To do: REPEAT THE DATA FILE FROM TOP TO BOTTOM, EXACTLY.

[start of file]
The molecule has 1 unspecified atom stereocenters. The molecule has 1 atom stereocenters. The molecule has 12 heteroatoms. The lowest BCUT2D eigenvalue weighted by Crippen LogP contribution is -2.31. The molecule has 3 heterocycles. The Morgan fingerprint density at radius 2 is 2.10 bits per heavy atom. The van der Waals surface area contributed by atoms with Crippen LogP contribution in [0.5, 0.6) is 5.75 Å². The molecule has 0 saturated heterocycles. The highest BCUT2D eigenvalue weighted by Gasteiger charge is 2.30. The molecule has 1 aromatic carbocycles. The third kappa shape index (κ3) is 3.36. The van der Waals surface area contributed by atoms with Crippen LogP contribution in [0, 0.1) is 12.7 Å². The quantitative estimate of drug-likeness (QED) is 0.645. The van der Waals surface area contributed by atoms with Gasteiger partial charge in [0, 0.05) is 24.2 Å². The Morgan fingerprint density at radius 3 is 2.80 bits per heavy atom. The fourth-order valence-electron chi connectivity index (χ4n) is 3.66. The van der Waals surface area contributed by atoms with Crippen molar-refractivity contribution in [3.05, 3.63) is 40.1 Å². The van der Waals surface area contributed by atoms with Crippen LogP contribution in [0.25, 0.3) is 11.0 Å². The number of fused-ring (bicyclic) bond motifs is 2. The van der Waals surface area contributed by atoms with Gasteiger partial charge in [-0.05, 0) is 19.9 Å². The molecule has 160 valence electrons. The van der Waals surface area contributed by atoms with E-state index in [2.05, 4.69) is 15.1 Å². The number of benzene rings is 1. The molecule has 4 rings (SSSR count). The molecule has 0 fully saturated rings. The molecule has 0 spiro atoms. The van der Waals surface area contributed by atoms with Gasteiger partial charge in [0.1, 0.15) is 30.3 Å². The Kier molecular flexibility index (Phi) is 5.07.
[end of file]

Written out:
The molecule has 1 unspecified atom stereocenters. The molecule has 1 atom stereocenters. The molecule has 12 heteroatoms. The lowest BCUT2D eigenvalue weighted by Crippen LogP contribution is -2.31. The molecule has 3 heterocycles. The Morgan fingerprint density at radius 2 is 2.10 bits per heavy atom. The van der Waals surface area contributed by atoms with Crippen LogP contribution in [0.5, 0.6) is 5.75 Å². The molecule has 0 saturated heterocycles. The highest BCUT2D eigenvalue weighted by Gasteiger charge is 2.30. The molecule has 1 aromatic carbocycles. The third kappa shape index (κ3) is 3.36. The van der Waals surface area contributed by atoms with Crippen LogP contribution in [0, 0.1) is 12.7 Å². The quantitative estimate of drug-likeness (QED) is 0.645. The van der Waals surface area contributed by atoms with Gasteiger partial charge in [0, 0.05) is 24.2 Å². The Morgan fingerprint density at radius 3 is 2.80 bits per heavy atom. The fourth-order valence-electron chi connectivity index (χ4n) is 3.66. The van der Waals surface area contributed by atoms with Crippen molar-refractivity contribution in [3.05, 3.63) is 40.1 Å². The van der Waals surface area contributed by atoms with Crippen LogP contribution in [0.25, 0.3) is 11.0 Å². The number of fused-ring (bicyclic) bond motifs is 2. The van der Waals surface area contributed by atoms with Gasteiger partial charge in [-0.05, 0) is 19.9 Å². The molecule has 160 valence electrons. The van der Waals surface area contributed by atoms with E-state index in [2.05, 4.69) is 15.1 Å². The number of benzene rings is 1. The molecule has 4 rings (SSSR count). The molecule has 0 fully saturated rings. The molecule has 0 spiro atoms. The van der Waals surface area contributed by atoms with Gasteiger partial charge in [0.1, 0.15) is 30.3 Å². The Kier molecular flexibility index (Phi) is 5.07.